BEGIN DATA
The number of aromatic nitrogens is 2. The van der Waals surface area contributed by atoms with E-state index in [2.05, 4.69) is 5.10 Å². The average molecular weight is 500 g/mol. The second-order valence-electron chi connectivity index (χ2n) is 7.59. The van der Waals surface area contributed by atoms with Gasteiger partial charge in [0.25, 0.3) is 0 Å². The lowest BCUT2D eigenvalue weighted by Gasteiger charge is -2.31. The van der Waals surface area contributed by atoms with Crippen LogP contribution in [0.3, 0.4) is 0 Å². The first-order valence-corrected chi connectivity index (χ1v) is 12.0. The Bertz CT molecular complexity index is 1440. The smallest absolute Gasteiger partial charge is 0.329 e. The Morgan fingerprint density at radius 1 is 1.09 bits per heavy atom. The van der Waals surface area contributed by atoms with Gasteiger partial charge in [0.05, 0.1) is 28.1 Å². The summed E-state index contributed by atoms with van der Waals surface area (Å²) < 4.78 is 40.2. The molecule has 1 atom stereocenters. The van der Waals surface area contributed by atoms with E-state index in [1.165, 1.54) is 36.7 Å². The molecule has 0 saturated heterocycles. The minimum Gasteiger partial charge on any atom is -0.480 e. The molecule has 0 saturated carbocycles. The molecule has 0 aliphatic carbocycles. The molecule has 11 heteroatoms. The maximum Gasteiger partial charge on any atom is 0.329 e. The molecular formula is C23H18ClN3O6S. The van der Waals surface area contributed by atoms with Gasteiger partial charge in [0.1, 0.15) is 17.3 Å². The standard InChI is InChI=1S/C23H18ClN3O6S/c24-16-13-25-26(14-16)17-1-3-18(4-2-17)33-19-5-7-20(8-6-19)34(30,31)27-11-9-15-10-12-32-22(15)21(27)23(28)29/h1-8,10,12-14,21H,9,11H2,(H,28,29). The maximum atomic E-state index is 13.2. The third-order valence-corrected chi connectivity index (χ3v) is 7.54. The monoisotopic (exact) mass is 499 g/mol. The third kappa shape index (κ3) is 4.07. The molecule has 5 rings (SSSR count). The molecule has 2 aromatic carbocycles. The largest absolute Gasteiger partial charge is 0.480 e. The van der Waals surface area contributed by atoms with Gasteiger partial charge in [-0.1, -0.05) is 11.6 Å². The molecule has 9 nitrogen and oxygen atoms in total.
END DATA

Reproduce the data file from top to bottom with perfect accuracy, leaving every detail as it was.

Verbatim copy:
The number of aromatic nitrogens is 2. The van der Waals surface area contributed by atoms with E-state index in [2.05, 4.69) is 5.10 Å². The average molecular weight is 500 g/mol. The second-order valence-electron chi connectivity index (χ2n) is 7.59. The van der Waals surface area contributed by atoms with Gasteiger partial charge in [0.25, 0.3) is 0 Å². The lowest BCUT2D eigenvalue weighted by Gasteiger charge is -2.31. The van der Waals surface area contributed by atoms with Crippen LogP contribution in [0.3, 0.4) is 0 Å². The first-order valence-corrected chi connectivity index (χ1v) is 12.0. The Bertz CT molecular complexity index is 1440. The smallest absolute Gasteiger partial charge is 0.329 e. The Morgan fingerprint density at radius 1 is 1.09 bits per heavy atom. The van der Waals surface area contributed by atoms with Gasteiger partial charge in [0.05, 0.1) is 28.1 Å². The summed E-state index contributed by atoms with van der Waals surface area (Å²) < 4.78 is 40.2. The molecule has 1 atom stereocenters. The van der Waals surface area contributed by atoms with E-state index in [1.165, 1.54) is 36.7 Å². The molecule has 0 saturated heterocycles. The minimum Gasteiger partial charge on any atom is -0.480 e. The molecule has 0 saturated carbocycles. The molecule has 0 aliphatic carbocycles. The molecule has 11 heteroatoms. The maximum Gasteiger partial charge on any atom is 0.329 e. The molecular formula is C23H18ClN3O6S. The van der Waals surface area contributed by atoms with Gasteiger partial charge in [0.1, 0.15) is 17.3 Å². The standard InChI is InChI=1S/C23H18ClN3O6S/c24-16-13-25-26(14-16)17-1-3-18(4-2-17)33-19-5-7-20(8-6-19)34(30,31)27-11-9-15-10-12-32-22(15)21(27)23(28)29/h1-8,10,12-14,21H,9,11H2,(H,28,29). The maximum atomic E-state index is 13.2. The third-order valence-corrected chi connectivity index (χ3v) is 7.54. The monoisotopic (exact) mass is 499 g/mol. The third kappa shape index (κ3) is 4.07. The molecule has 5 rings (SSSR count). The molecule has 2 aromatic carbocycles. The largest absolute Gasteiger partial charge is 0.480 e. The van der Waals surface area contributed by atoms with Gasteiger partial charge in [-0.1, -0.05) is 11.6 Å². The molecule has 9 nitrogen and oxygen atoms in total.